Even the most experienced house remodeler can be surprised by what the world has to provide it. Tearing apart the 1990s version of a kitchen was more work than she expected. The cabinets were screwed directly into the studs and the electrical was placed in locations that didn't make any sense for the modern kitchen. So instead of just replacing the cabinets, Alex demolished to the studs.
The Heart Note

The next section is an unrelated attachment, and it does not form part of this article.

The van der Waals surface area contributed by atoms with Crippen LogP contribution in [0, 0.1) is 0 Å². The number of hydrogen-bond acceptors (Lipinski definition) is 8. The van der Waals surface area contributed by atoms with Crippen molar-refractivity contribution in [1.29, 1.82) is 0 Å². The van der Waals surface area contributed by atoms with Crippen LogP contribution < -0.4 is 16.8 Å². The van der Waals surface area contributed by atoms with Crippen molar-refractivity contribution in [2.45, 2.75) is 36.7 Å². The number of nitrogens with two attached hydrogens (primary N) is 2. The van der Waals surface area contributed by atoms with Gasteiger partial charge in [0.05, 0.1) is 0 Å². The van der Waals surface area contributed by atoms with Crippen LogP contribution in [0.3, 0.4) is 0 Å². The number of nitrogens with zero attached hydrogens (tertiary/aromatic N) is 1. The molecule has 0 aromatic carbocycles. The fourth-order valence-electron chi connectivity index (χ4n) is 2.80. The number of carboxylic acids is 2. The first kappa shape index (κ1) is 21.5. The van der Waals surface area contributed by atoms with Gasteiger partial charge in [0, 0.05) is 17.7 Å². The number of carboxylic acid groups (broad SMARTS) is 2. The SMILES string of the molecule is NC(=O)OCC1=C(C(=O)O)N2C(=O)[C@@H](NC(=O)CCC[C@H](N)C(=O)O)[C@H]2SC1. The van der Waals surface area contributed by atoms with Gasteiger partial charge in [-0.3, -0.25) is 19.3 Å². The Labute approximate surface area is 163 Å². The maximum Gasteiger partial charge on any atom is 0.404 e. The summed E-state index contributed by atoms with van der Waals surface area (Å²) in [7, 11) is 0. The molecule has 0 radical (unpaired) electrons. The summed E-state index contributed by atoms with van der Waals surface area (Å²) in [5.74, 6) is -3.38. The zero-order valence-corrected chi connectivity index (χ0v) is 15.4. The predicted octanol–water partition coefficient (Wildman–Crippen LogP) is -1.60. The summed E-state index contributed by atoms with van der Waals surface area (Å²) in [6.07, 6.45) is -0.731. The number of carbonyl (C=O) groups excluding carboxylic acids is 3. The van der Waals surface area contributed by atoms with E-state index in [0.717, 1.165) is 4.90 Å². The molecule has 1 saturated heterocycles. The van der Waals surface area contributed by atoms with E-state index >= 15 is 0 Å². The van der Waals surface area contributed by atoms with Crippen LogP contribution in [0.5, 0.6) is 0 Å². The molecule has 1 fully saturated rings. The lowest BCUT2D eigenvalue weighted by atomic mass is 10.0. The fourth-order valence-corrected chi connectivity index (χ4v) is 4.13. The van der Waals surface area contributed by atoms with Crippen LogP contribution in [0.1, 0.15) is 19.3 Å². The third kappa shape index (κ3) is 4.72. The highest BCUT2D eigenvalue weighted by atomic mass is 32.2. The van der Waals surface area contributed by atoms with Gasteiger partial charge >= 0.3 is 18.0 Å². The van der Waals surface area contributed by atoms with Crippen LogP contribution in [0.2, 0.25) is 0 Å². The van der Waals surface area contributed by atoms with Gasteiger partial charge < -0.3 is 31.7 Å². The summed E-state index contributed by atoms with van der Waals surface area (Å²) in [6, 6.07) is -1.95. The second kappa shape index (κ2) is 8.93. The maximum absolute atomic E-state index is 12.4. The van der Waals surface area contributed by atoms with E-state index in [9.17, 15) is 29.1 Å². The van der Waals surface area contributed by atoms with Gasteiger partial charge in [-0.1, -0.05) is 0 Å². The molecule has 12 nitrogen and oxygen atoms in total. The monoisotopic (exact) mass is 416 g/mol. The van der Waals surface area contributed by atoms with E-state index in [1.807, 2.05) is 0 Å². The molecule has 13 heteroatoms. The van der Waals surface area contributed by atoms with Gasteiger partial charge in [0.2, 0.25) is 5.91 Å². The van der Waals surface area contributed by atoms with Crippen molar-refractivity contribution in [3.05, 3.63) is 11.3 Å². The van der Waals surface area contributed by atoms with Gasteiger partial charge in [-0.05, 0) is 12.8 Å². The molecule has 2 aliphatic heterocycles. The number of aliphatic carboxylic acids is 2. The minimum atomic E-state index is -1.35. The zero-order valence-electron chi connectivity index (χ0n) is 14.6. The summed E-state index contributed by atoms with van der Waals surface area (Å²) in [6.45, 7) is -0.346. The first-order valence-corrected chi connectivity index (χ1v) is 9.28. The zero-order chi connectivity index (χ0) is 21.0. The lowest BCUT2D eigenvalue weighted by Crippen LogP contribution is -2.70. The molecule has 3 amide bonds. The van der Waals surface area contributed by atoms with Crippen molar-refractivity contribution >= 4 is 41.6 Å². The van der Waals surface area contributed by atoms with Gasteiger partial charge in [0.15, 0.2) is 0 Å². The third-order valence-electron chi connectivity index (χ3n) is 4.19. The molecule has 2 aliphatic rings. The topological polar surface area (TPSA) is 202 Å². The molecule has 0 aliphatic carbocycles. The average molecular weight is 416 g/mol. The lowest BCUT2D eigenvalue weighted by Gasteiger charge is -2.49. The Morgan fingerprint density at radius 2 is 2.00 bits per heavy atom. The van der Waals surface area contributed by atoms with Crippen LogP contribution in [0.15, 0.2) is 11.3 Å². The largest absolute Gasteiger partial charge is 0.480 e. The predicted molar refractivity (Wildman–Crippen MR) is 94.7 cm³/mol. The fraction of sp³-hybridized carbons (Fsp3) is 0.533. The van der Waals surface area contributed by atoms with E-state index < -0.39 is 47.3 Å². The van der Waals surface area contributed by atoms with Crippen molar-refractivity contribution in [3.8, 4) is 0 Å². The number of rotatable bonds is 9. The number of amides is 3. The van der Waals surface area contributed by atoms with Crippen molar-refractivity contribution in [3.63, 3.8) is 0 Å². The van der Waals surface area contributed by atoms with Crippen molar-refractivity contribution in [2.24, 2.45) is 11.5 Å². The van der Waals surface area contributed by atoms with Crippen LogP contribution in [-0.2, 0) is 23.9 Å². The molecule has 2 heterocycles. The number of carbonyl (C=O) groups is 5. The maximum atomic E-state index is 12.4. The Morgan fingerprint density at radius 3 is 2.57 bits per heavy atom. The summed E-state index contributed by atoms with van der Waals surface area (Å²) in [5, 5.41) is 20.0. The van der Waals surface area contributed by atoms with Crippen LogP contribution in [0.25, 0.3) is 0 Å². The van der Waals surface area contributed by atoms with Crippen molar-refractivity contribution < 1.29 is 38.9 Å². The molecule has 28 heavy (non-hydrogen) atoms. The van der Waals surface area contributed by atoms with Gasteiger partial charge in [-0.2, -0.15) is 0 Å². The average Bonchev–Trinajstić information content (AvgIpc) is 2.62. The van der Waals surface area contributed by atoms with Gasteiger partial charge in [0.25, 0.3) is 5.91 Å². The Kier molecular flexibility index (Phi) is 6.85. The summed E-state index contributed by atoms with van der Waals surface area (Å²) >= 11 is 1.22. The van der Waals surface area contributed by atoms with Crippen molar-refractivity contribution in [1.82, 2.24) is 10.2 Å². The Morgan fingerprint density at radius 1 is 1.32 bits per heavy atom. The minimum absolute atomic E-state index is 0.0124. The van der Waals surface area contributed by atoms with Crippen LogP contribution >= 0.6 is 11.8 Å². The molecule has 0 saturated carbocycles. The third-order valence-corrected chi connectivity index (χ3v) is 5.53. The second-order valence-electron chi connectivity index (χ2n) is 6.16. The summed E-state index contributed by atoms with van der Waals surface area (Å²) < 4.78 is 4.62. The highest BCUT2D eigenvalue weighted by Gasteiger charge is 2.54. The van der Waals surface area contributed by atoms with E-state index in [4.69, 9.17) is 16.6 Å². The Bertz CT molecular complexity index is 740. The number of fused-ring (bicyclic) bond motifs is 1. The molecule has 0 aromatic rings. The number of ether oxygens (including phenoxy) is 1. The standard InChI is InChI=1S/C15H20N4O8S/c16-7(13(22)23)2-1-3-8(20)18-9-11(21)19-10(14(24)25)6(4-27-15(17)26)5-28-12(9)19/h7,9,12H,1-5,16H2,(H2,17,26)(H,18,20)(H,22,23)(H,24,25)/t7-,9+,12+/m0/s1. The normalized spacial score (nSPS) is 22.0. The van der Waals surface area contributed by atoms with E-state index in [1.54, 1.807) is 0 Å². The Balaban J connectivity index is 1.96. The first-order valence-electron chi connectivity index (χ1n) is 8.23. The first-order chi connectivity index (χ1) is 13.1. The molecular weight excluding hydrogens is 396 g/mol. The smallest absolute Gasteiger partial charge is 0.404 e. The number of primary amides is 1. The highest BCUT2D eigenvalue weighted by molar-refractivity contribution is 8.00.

The soft points of the honeybee’s six legs shifting on Kray’s naked shoulder tickled more than she expected. She knew them to be innocuous, as everyone did, and the thought of being stung shouldn’t have crossed her mind, but Kray couldn’t keep her muscles from tensing when it landed on her, though she didn’t try to remove it. Kray worked quickly among the branches of her orange tree, a tree she spent the last year painstakingly covering, fertilizing, and pruning to survive the New York winter. She was competing with the honeybees, floating from bloom to bloom in the low morning sunlight of early April, for the tree's few orange blossoms. Kray had an encompassing view of her backyard. A mass of Jasmine flowers, white as moonlight, wrapped down the iron trellis which rested against the back of her house, greeting the orderly rows of mint beneath with their heady fragrance. The yard was awash with every aromatic flower to be grown in New York’s temperate climate, meticulously planted in a grid, one foot between each. The sourness of fresh mulch and soil, almost fecal, mixed on a breeze with the flowers’ cloying sweetness, was carried to adjacent yards. Kray considered the smell a gift to her neighbors; they did not. This variety of high maintenance foliage was not merely a point of vanity, it supplied Kray with a bank of scents to utilize for creating perfumes, her trade of ten years. Kray reached for another blossom, pinching it at the base then plucking and laying it in a basket with the others before descending the eight wooden rungs resting against the trunk of the orange tree. Kray thought of her father, buried next to her mother behind a quaint Presbyterian church in the blue ridge mountains of Virginia, and the trees she helped him prune on their farm by stabilizing the base of his extendable aluminum ladder. Her left foot was the first to touch the ground. Before the right could catch up, a car horn from beyond the fence surrounding her backyard threw her off balance. She stumbled backward as two flowers fell from her basket into the dewed grass.